In "The Exact Exposition of the Orthodox Faith", St. John Damascene writes that in assuming human Nature, the Logos freely assumed "unblameworthy passions, such as hunger, thirst, weariness, labor, tears, decay, shrinking from death, fear, agony with the bloody sweat, succor at the hands of Angels because of the weakness of nature, and other such like passions which belong by nature to every man" ("Exact Exposition of the Orthodox Faith" III.20, Patrologia Græca, Vol. XCIV ).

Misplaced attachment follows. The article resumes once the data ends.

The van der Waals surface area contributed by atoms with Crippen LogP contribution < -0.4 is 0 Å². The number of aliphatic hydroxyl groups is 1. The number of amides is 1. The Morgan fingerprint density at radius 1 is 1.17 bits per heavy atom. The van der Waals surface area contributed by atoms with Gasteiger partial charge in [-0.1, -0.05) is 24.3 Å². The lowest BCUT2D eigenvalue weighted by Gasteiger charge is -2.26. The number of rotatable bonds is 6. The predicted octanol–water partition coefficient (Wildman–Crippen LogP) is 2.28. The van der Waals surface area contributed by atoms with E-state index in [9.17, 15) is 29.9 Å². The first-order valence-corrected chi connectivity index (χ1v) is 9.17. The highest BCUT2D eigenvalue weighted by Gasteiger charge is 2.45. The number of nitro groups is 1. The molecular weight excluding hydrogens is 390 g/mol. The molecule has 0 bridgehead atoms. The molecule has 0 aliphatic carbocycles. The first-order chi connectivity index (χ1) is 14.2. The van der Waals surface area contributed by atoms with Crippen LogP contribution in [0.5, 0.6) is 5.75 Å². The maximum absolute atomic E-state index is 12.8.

An Augustinian view of the Fall and Original Sin combined with the Roman Catholic view of the Immaculate Conception does not allow for this. If "Original Sin" and the consequences of the Fall were extinguished in the Virgin, then so were the passions to which they give rise. Therefore, if the Virgin was did not have the consequences of the Fall in her nature along with the passions which result from it, then Christ did not assume these passions- and He was therefore not "a man like us in all things except sin", and therefore, human nature is unredeemed.